home.gifabout.gif programme.gif gallery.gif articles.gif find_us.gif join.gif links.gif comps.gif news.gif results.gif members.gif

 

 
Basic Explanation of Depth of Field.
 
The term ‘Depth of Field’ in photography relates to the area of an image that appears sufficiently sharp that it can be called sharp. All other areas are, to a lesser or greater extent, blurred. Fortunately, depth of field is something we can - and should - control. Although it is a technical subject, depth of field should be considered as a tool to be used as part of composition.

If you are photographing a traditional landscape, a deep depth of field is usually selected. If you are shooting portraits, a shallow depth of field is often selected to isolate the subject from the background.

The main influences on depth of field are:-
  1. Lens aperture:The smaller the aperture (the larger aperture number), the deeper the depth of field is. Conversely, the larger the aperture (the smaller aperture number), the shallower the depth of field is.

  2. Camera to subject distance:The effect of camera to subject distance is that the closer the camera is to the subject, the shallower the depth of field becomes and vice-versa.

  3. Focal length:Focal length affects the depth of field, but perhaps in a less obvious way than may be at first imagined. For the purpose of basically understanding the influence of focal length on the depth of field, the depth of field gets shallower at any given distance as the focal length increases. BUT what happens is, if the subject size is kept the same on the image (i.e. the subject to camera distance is increased as the focal length of the lens is increased), the depth of field stays very nearly exactly the same.
Miscellaneous related information and tips:-
  • The term for isolation of the subject using a shallow depth of field is ‘differential focus’.
     
  • The size a picture is printed at affects the depth of field too,so expect the depth of field to get a little shallower if you print a picture really large. You may notice it if you have only just caught a persons face in the rear of your depth of field on your screen. Blowing the picture up may move the subject just outside of the depth of field - losing you those sharp eye lashes maybe.
     
  • There is a term in photography called ‘bokeh”, given to the quality of the blur in the unsharp areas in the image. It is used to refer to the effect of shallow depth of field that creates a blur of colour behind the subject. The depth of field plays a large part in determining how out of focus the area is and whether or not it creates a pleasing effect in the image is largely down to the design of the lens – a good bokeh looks creamy.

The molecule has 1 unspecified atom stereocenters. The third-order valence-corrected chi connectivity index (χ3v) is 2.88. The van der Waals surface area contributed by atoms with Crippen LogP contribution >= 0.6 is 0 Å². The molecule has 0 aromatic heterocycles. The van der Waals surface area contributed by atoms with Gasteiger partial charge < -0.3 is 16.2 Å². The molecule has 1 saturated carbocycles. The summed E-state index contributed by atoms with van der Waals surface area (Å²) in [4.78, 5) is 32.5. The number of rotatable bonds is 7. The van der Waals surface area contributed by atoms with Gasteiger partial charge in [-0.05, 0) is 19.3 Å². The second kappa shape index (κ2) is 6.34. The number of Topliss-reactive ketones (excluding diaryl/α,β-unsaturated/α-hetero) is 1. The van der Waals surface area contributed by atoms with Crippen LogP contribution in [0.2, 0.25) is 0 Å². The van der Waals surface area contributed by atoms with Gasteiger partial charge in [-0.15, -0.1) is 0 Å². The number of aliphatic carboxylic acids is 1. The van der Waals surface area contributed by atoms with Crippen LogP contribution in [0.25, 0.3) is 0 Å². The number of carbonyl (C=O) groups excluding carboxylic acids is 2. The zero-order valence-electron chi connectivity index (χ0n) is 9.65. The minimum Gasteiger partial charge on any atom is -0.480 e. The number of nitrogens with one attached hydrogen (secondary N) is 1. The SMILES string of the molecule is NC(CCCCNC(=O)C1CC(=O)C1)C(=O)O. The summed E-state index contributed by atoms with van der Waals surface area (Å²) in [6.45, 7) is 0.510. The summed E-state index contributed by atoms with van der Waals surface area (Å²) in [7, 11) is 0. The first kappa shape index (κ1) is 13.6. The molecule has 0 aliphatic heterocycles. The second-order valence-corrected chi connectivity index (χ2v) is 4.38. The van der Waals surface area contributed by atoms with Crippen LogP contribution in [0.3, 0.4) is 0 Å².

• Depth of field also varies with the sensor size of the camera used, but to a lesser extent. For example - if you use a camera phone with a tiny sensor, the depth of field will be deeper at any aperture (all other factors being equal) than on your DSLR. You will never achieve differential focus with a small sensor – in fact, even if you shoot a crop sensor DSLR you will notice a difference in the bokeh between it and a full frame DSLR.
     
  • The depth of field is not always half in front of the focal point and half behind, but varies from lens to lens and can be as extreme as a quarter in front and three quarters behind – it is usually around a third in front and two thirds behind though.
     
  • If shooting portraits, be careful not to use a too shallow depth of field or you will have to choose which eye to have in critical focus! Try f2.8 to start with.
     
  • Most lenses are best not used at the extremes of aperture settings because wide open they often have their worst sharpness and chromatic aberrations, and when used stopped down below f11 or f16 can lose sharpness due to diffraction. The sweet spot for most non-professional grade lenses is around two to three stops below maximum so for an f1.4 it could even be f2.8 or f4 before it is sharp, sharpness peaking at f5.6 or f8 then it usually starts to drop off again after f11.
     
  • Depth of field is particularly relevant to you if you want to shoot close-up or macro whereby you should always aim for the deepest depth of field – minimum depth of field would be f11 here, True macro lenses perform better close to the subject and it is OK to use smaller apertures (f22 or even f32) with these lenses.
If the above has whetted your appetite to learn some of the details behind depth of field, a good place to start is:

http://www.cambridgeincolour.com/tutorials/depth-of-field.htm

Also, this chart is a useful pictorial explanation of F-Stops.

DOF chart
 

    Home | About Us | Programme | Gallery | Articles | Find Us | Join/Contact Us | Links | Competitions | Club News | Results | Members Area  
bottom_corner.gif